Tuesday, November 25, 2008

ISS/Shuttle Pass Overhead

On Sunday (11/23/08) evening, just after sunset, we had an excellent pass of the International Space Station occur. I had received an e-mail from a friend in Pennsylvania about the evening prior, how beautiful and bright the ISS was as it crossed his sky. As these orbits come in clusters - passes will all be just before sunrise, just after sunset or not at all - I figured there would be another nice pass that night. I looked it up on Heavens Above and indeed there was.

When I first went outside, this is the view I had to the southwest. You can barely see it in this reduced shot, but both Jupiter and Venus hung nearby one another in a beautiful celestial display. The sky was fairly clear (and cold); there were just a few long, whispy clouds passing by.

The actual pass of the ISS began at 5:57 p.m. (10 degrees WSW). Below as a 4 second time exposure (the sky was still too bright to do extended exposures).

The ISS was highest in our sky at 6:00 p.m. (50 degrees NW) but I waited until it had passed towards the NE before taking more photos. This one (belwo) was taken towards the NE as it dropped lower and lower in the sky, seeming to come in for a landing in Dayton's glow. At the top right of the picture, you can see a jet enter the frame, it's lights blinking on and off.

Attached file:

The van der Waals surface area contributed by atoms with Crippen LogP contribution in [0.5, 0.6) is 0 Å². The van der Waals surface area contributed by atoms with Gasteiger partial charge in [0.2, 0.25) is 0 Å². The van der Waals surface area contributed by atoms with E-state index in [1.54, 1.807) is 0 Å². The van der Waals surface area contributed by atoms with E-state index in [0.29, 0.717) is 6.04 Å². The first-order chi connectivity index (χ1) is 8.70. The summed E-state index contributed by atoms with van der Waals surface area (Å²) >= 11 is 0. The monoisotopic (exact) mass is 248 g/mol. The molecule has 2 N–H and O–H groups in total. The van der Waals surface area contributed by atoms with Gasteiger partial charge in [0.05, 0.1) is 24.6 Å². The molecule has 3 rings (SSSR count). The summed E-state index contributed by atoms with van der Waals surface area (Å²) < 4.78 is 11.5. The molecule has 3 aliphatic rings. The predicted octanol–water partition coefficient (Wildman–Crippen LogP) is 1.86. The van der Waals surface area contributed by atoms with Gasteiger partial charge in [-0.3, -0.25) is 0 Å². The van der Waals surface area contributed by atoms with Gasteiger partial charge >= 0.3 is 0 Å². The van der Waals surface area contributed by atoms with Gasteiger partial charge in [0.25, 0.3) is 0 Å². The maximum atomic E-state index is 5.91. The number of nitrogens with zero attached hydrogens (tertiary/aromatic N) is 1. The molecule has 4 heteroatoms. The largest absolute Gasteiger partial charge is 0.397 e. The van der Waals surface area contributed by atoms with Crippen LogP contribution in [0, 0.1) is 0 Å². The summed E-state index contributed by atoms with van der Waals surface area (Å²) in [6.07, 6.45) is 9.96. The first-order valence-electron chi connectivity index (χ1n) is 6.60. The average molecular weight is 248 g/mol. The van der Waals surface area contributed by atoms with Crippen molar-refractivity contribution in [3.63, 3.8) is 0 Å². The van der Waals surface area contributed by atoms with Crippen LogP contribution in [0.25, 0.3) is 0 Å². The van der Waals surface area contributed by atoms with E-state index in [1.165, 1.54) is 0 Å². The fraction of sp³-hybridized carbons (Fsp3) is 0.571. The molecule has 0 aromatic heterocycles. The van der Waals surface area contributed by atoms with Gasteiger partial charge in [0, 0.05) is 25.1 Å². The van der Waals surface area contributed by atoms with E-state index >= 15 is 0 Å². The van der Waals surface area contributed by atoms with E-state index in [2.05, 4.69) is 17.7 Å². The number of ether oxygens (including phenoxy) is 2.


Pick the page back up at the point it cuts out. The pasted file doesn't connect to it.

Taking a closer look at the jet, there is enough detail to see the seperation between the white lights on either wing. I should have zoomed in and tried for even more detail.

Finally - with a tip of the hat to Heavens Above - here's the ground track for this ISS pass. When the odd directions seem deceiving (WSW->NW->NE), you need only look at the ground track to clear up the path in your mind.

This particular pass ended for me at 6:02 p.m. (11 degrees NE) when the ISS passed into the Earth's shadow. This pass, by the way, was one with the Shuttle docked there. I suppose it makes the object appear even brighter.
In any case, I was glad to get back inside because the night air was particularly chilling.